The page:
After stumbling from conference room to conference room, we finally found a place to work. And even though we had small manpower, work we did. We focused on high level processes and in just 2.5 hours we had worked out the basic structure of the loan assessment and loan process. 

Loan assessment

We took a deeper dive into PSD1/2 and what is possible in this front. We found out that at least 90 day history of transactions is possible to retrieve. This hopefully allows us to make sufficient evaluations about the risk level of the borrower. To increase the precision, we can include things like public social media info as well as the more traditional credit rating. These will require more digging into regulations.

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Combining all the information to a single number ( risk evaluation ) might prove to be quite hard without a frame of reference. Machine learning might be the answer here: if someone with very similar history has behaved in a certain way, it might be reasonable to predict someone else’s behaviour based on that. Some of our team members are already familiar with the field, so they will ponder our possibilities regarding that in the weeks to come.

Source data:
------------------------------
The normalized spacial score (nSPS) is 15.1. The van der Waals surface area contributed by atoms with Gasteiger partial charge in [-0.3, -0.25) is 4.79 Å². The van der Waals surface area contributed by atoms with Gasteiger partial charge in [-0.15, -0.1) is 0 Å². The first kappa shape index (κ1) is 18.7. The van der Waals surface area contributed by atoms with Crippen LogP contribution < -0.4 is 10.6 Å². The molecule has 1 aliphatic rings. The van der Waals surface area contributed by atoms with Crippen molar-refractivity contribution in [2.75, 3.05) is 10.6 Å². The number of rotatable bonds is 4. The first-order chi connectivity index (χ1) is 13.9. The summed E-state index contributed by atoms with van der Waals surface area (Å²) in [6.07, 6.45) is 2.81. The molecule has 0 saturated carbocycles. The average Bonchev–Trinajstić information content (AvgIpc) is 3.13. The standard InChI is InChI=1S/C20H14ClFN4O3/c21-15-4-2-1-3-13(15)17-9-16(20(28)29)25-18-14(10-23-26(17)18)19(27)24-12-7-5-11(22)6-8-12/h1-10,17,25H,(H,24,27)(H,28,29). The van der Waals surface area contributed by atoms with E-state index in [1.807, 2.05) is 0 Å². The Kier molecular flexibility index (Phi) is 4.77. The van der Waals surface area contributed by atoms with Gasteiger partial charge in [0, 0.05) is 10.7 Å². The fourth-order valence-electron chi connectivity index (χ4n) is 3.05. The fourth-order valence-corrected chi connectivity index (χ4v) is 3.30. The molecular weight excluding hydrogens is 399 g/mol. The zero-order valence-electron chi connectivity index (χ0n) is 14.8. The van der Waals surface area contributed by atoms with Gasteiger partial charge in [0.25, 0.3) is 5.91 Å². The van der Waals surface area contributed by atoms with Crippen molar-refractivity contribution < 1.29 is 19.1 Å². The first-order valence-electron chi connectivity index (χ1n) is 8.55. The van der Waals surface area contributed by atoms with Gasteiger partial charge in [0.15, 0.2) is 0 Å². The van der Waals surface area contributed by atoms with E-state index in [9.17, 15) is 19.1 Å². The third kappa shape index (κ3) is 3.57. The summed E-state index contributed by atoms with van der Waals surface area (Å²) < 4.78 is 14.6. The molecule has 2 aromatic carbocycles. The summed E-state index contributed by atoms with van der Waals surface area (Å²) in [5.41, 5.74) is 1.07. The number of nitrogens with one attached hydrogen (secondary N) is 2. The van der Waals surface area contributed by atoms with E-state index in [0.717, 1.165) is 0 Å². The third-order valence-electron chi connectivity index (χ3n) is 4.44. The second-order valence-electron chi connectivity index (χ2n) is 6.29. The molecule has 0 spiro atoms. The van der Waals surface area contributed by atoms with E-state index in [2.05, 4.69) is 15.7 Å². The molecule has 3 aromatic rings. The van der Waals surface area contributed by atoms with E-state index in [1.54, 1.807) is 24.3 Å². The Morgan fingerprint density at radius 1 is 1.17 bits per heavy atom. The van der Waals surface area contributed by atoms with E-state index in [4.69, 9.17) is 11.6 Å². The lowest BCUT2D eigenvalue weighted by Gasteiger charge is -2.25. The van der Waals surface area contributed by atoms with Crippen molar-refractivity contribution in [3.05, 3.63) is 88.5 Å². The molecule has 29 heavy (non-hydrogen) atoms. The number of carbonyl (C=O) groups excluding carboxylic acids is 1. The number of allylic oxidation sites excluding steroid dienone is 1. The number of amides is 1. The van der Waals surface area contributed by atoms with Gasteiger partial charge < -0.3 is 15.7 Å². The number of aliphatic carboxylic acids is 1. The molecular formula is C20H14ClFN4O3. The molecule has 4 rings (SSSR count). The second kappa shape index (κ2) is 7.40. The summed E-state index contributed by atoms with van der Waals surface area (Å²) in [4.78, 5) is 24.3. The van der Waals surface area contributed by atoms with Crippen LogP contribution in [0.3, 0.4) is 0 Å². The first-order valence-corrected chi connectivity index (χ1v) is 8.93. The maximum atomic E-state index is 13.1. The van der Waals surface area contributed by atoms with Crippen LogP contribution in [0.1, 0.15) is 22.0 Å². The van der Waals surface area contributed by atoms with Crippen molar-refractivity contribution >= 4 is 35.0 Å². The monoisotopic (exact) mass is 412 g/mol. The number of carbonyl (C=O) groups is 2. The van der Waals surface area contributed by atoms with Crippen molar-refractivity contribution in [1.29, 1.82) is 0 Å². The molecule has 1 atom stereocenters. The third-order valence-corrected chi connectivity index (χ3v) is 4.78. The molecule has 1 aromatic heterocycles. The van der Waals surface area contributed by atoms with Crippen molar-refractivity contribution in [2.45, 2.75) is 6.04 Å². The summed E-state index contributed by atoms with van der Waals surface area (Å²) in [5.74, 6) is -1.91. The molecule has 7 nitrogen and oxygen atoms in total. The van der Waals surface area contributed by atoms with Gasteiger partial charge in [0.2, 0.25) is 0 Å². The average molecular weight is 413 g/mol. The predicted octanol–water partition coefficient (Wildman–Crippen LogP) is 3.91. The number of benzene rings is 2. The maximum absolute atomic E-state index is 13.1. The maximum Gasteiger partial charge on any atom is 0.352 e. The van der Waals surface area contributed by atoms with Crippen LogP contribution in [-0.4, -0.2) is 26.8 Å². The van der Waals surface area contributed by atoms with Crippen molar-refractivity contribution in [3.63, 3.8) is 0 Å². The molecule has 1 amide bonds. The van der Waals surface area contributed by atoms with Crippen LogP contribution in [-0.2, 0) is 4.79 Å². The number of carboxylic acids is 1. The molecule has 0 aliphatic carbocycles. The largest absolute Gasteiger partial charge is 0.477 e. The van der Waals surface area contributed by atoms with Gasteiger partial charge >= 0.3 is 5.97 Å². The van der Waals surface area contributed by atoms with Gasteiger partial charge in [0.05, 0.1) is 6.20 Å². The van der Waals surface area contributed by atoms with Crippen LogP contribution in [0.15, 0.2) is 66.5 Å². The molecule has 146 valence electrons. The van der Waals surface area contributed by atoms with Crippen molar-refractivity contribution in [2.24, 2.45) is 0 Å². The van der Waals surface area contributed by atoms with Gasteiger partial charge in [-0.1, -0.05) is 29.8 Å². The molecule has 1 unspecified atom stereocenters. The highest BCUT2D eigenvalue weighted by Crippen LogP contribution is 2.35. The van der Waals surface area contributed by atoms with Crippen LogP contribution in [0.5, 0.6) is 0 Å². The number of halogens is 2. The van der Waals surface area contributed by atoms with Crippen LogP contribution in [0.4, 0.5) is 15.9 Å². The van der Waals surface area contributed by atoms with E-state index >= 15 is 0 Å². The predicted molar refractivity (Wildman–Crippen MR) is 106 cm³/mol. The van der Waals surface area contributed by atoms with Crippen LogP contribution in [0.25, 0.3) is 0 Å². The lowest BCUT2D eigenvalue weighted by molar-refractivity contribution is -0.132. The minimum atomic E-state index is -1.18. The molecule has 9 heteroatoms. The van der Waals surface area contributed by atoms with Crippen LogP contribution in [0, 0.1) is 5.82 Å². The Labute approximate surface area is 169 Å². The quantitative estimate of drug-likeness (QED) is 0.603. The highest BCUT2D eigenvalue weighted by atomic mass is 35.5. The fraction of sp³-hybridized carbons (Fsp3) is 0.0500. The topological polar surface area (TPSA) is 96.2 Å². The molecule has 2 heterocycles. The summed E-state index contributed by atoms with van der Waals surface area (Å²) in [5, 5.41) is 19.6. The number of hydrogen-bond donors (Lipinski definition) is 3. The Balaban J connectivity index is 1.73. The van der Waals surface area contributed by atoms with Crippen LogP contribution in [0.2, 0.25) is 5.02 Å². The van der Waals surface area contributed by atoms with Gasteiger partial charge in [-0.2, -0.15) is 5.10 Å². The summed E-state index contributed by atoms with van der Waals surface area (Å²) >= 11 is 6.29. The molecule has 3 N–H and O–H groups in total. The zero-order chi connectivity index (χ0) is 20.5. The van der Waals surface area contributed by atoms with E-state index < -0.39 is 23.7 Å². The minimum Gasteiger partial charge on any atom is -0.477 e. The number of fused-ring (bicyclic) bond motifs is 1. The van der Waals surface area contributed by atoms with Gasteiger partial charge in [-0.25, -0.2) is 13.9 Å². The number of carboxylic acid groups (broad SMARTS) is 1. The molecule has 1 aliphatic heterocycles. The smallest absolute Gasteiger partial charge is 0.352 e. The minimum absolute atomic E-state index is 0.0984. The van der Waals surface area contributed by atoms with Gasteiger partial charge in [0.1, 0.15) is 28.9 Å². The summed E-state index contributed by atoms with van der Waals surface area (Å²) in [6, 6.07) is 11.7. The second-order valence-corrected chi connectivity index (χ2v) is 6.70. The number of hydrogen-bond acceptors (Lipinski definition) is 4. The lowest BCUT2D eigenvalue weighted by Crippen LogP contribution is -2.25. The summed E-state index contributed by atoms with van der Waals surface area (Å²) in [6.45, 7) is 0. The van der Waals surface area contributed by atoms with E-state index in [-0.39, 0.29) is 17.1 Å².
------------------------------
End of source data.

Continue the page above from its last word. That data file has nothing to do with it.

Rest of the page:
Loan process

What happens when someone wants a loan? How does our process work on our platform? Lauri and Saska tackled this one quickly, but reliably.

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Copy of Loan_process

Connecting borrowers and lenders is reasonably easy – but be want to be in the middle of the connection, keeping the two sides apart. This causes a risk for us, which we naturally want to minimise. Although some safeguards were mentioned we didn’t settle on any just yet – basically the idea is to balance money so, that it covers expected fluctuations on the side of investors ( leaving the platform, being idle and not investing more ) and keeps enough money in circulation to keep the interest coming in.

PSD2 security measures